“There’s also a provision that would require the appointment of independent counsel for Jeff DeWitt or the mayor if they had different opinions,” Zukerberg said. “The CFO is independent so if he persisted there would still be an attorney representing him, so it wouldn’t necessarily mean the case is over.”

This hypothetical scenario is something Smith differed on. He said the CFO is still a member of the executive branch. A new attorney general’s opinion may be “binding on every District of Columbia official,” Smith said.

The appeals court has no set timeline to decide the appeal, but advocates of budget autonomy hope for a fresh start after Nov. 4.

DC Vote spokesman James Jones said he looks forward to having an elected attorney general who balances “the responsibility to uphold the law” with “viewing the people of the District as a client.”

Related:

D.C. Budget Autonomy Ruling Is Just the Beginning of Local Control Fight

D.C. Budget Autonomy Amicus Brief Takes Slap at Congress

D.C. Council to Mayor: See You in Court

D.C. Chief Financial Officer Warns Local Budget Autonomy Law Puts Home Rule at Risk

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Grazing Wars: Grass March Cowboys Ride to Capitol Hill

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Martin poses by his horse trailer parked southwest of the Capitol. (Hannah Hess/CQ Roll Call)

A Prius driver pulled up next to the horse trailer parked on Maryland Avenue midday Thursday, a block southwest of the Capitol, and asked Nevada ranch hand George Martin what issue brought him to Washington.

“Regulation without representation,” responded Martin, 69, who was keeping a watchful eye on a dozen horses and three of his great-granddaughters, while the rest of the crew that rode with him for nearly 2,800 miles paid a visit to the Hill. Capitol Police rules ban the Grass March Cowboy Express from saddling up on Capitol grounds, so the two horse trailers and a chuck wagon stayed parked outside the National Museum of the American Indian.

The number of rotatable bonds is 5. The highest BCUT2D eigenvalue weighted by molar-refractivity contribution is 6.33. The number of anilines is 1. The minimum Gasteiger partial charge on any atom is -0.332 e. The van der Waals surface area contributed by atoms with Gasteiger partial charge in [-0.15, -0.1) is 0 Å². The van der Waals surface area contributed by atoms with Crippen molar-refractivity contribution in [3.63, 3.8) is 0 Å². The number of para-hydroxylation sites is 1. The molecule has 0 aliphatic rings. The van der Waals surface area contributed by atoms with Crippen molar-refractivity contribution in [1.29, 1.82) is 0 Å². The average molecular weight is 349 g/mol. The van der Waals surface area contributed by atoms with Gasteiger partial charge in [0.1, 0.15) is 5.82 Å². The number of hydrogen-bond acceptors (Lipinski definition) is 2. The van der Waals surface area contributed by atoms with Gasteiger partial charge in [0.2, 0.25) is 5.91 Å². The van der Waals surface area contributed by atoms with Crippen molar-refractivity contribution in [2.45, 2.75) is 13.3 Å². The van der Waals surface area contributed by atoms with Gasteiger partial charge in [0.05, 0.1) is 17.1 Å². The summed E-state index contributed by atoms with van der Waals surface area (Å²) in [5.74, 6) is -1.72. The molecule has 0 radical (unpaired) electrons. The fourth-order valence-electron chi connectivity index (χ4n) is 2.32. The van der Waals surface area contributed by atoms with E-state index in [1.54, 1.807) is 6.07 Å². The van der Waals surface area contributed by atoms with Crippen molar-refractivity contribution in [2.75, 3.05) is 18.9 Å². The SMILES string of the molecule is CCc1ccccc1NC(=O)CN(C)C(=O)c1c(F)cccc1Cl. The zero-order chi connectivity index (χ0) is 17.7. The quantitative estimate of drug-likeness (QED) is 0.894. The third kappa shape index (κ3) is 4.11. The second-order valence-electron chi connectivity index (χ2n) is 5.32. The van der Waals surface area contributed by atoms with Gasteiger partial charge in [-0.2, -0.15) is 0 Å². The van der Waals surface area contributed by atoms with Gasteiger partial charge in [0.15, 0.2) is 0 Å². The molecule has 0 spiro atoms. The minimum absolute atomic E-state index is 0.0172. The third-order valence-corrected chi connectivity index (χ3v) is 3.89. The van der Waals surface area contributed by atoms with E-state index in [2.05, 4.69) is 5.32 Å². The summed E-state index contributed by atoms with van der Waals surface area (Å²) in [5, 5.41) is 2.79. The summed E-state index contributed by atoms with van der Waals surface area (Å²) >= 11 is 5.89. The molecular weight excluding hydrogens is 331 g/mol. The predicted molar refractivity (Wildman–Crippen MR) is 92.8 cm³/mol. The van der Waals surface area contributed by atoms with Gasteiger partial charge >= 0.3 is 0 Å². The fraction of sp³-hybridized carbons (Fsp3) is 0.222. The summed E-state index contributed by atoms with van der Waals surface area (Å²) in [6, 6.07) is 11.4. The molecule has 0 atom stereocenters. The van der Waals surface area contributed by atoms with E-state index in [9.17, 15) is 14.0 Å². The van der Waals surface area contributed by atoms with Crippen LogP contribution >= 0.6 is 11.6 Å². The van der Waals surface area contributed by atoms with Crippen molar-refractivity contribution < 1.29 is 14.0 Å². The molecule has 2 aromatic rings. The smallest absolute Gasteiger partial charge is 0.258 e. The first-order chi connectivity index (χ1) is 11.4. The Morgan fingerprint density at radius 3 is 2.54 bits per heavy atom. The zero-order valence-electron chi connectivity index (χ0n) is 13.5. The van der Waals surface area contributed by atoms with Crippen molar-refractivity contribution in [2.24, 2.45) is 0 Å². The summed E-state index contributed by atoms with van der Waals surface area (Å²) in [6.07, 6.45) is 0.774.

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October 16, 2014

Official Confirms 12 Ebola Investigations in D.C.

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CDC Director Tom Frieden appears during a House Energy and Commerce Oversight and Investigations Subcommittee hearing on Thursday. (Tom Williams/CQ Roll Call)

At least a dozen Ebola cases have been investigated in the District of Columbia, the director of the city’s Department of Health disclosed Thursday, but no one has tested positive for the disease.

Dr. Joxel Garcia told reporters officials were able to rule out the disease after isolating the patients, and said no one is currently in isolation. Unlike a widely-reported Oct. 3 scare at Howard University Hospital, most of these cases flew under the radar of local news media. Without going into specifics, Garcia said things should have been handled better.